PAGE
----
Income Inequality Decomposition, Russia 1992-2002: Method and Application

Wim Jansen, Joe Dessens, Willem-Jan Verhoeven

Abstract


Decomposition methods for income inequality measures, such as the Gini index and the members of the Generalised Entropy family, are widely applied. Most methods decompose income inequality into a between (explained) and a within (unexplained) part, according to two or more population subgroups or income sources. In this article, we use a regression analysis for a lognormal distribution of personal income, modelling both the mean and the variance, decomposing the variance as a measure of income inequality, and apply the method to survey data from Russia spanning the first decade of market transition (1992-2002). For the first years of the transition, only a small part of the income inequality could be explained. Thereafter, between 1996 and 1999, a larger part (up to 40%) could be explained, and ‘winner’ and ‘loser’ categories of the transition could be spotted. Moving to the upper end of the income distribution, the self-employed won from the transition. The unemployed were among the losers.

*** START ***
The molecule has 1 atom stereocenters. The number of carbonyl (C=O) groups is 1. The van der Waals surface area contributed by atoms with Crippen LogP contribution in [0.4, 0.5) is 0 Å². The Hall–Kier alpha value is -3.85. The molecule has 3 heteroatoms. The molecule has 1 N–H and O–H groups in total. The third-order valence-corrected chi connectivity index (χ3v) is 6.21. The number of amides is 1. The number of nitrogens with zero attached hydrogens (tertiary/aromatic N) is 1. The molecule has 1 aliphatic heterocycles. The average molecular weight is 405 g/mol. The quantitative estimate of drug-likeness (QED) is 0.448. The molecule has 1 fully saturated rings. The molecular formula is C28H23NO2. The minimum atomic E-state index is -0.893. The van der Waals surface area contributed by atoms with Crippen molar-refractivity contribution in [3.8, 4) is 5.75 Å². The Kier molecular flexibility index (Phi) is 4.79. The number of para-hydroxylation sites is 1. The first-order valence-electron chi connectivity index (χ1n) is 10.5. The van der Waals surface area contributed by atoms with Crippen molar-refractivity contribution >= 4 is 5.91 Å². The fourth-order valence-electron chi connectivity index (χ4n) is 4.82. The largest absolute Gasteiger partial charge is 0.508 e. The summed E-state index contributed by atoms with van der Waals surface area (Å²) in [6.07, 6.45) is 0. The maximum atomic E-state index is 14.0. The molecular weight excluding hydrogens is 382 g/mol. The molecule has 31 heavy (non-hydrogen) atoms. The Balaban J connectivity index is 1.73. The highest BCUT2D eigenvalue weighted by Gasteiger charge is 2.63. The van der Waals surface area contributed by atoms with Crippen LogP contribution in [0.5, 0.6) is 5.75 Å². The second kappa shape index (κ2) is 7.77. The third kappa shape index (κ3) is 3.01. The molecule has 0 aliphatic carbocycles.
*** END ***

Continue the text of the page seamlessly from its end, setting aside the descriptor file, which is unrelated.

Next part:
Keywords


income inequality; decomposition; Russia; market transition.

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